Egypt needs dedicated people with outstanding work ethics, and plan for Egypt’s long-term success: Awadallah

Shaimaa Al-Aees
7 Min Read
Co-founder of Cloudera, Amr Awadallah

EEDCIn an interview with Daily News Egypt, Amr Awadallah, an Economic Summit speaker who will participate on a technology entrepreneurship and innovation panel.

An investor in Egypt, Awadallah is also a mentor to several companies based in the country, including Diagnosoft, Offerna, Instabug and Wuzzuf. He is one of the co-founders of Cloudera that provides the world-leading platform for extracting valuable information from Big Data.

What motivated you to participate in Egypt’s Economic Summit?

I was born in Cairo and stayed in Egypt until I was 25 years old (I am now 44). I care a lot about Egypt and want to see it have a brighter future. I believe that this future will require better education, health, transportation, technology, and jobs, a lot more jobs. All of that will absolutely require tonnes of investment. The potential is huge though, this is the largest country in the Middle East (by population), sits in a very strategic location, and has amazing touristic resources. That is why I am participating.

Co-founder of Cloudera, Amr Awadallah
Co-founder of Cloudera, Amr Awadallah

What kind of support can you provide? 


I am one of the co-founders of Cloudera. We started the company in October 2008, and 6.5 years later we employ almost 900 people, have raised more than $1bn in funding and are valued at more than $4bn. I learned a lot of technology entrepreneurship lessons during that journey, so I want to help mentor the new generation of technology entrepreneurs in Egypt to do the same. I believe Egypt has a lot of smart engineers that can absolutely build great technology companies. Technological innovation has proven to be one of the best investment opportunities in the world, with very fast lucrative return on investment compared to other industries (albeit more risky). Look at the Silicon Valley growth with companies like Google, Apple, Facebook, Twitter, Whatsapp, Intel, Cisco, Oracle, HP, etc, I think it is totally possible to see companies like that come out of Egypt. I am already an investor and mentor to a number of companies based in Egypt; this includes Diagnosoft, Offerna, Instabug and Wuzzuf.


What is your vision for the Economic Summit? Will it succeed in achieving its objectives?

I think the Economic Summit already succeeded in achieving its objectives, which is telling the world that Egypt is ready for the next stage of growth. I am calling it mission accomplished already. That said, we have to understand that this summit is only the very first step in a very long journey ahead. These things don’t happen overnight. Frankly, it is all about the “execution” following summit; we need folks who work very hard, who make the right decisions, and whom understand that money/investment, while necessary, is not sufficient. We need people who are dedicated, disciplined, have outstanding work ethic, and put Egypt’s long-term success above all else.


In your opinion, what are the challenges that face Egyptian investments?

Two words: stability and work ethic. Investors don’t like risk; they like to minimise it as much as possible. If they continue to see unstable events take place in Egypt (I mean explosions and such), they will not come, period. We need to fix that (or at least isolate it, e.g. Mexico has a very successful tourism industry despite all the horrendous drug cartel issues). Second, for the investments to succeed long-term, we need excellent workers. We need to hire people because they are good (meritocracy), versus hiring people because of their connections (nepotism). We need to also be more disciplined about holding people accountable.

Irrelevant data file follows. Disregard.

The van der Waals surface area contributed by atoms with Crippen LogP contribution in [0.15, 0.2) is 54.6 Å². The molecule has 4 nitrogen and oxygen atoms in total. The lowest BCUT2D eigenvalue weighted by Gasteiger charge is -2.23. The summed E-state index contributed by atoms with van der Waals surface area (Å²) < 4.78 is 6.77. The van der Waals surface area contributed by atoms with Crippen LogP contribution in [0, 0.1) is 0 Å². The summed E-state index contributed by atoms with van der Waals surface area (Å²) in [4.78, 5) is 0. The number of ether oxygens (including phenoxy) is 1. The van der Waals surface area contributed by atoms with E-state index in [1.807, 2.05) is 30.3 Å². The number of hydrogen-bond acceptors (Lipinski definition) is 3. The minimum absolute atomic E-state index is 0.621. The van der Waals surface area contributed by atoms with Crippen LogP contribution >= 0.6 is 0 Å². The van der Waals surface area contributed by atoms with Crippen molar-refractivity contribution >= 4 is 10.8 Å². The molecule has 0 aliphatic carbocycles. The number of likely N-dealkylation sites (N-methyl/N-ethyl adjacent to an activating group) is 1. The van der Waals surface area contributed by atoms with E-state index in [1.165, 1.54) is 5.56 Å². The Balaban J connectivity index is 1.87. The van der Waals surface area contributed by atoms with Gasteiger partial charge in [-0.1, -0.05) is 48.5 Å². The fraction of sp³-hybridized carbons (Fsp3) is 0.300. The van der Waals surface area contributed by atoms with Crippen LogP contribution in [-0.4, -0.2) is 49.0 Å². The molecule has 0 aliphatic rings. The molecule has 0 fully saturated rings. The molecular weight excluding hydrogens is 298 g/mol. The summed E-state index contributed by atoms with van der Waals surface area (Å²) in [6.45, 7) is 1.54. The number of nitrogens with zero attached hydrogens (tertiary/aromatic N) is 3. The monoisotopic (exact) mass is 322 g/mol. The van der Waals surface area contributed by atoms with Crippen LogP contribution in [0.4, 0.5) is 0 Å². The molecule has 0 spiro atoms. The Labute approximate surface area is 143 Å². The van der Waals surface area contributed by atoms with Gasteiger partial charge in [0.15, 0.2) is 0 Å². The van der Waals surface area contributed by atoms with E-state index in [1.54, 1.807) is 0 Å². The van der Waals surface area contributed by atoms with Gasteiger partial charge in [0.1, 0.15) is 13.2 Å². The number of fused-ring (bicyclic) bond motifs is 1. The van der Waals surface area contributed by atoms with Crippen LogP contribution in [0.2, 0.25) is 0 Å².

What are the economic reforms, which the company believes they are important for the success of the summit and are important for the company to increase their investment and business in Egypt?

First, I have to admit that I am not an economic expert. That said, what any company wants to see is legislation that makes it smoother for them to get started, and once they start their business properties are well protected (from a legal/safety standpoint), and they don’t get taxed a lot (Ireland is a shining example for that). For example, Cloudera currently needs to open another engineering office outside of the US. We researched a lot of locations worldwide and we decided on Budapest in Hungary. The reason why we went there is a combination of ease of finding the type of engineers we need (Egypt has that), but more importantly Budapest makes it very easy/safe to do business.


What is the content of your speech at the summit?

I am on a panel that will be discussing technology entrepreneurship and innovation. The panel will be moderated by Ramez Shehadi, Executive Vice President and Managing Director at Booz Allen Hamilton (UAE). My co-panellists are: Minister of Communications and Information Technology Khaled Negm; CEO of Sawari Ventures Ahmed Alfi; Co-founder and Executive Director at the Institute for Globally Transformative Technologies, Shashi Buluswar; Lawrence Berkeley of the US’ National Laboratory; Walt Macnee, Vice Chairman of MasterCard Worldwide from the US.


What is Cloudera and its role at the summit?

First, it is important to note that I am attending the summit with my personal hat as Amr Awadallah, as opposed to an official representation of Cloudera. I would certainly like to educate folks attending the summit about Cloudera: We provide the world-leading platform for extracting valuable information from Big Data. We are used by companies and governments all across the world. Some of our large customers include: Mastercard, Dell, Intel, Samsung, Western Union, the US Government, BT, National Cancer Institute, Commonwealth Bank, Children’s Healthcare of Atlanta, and many others.

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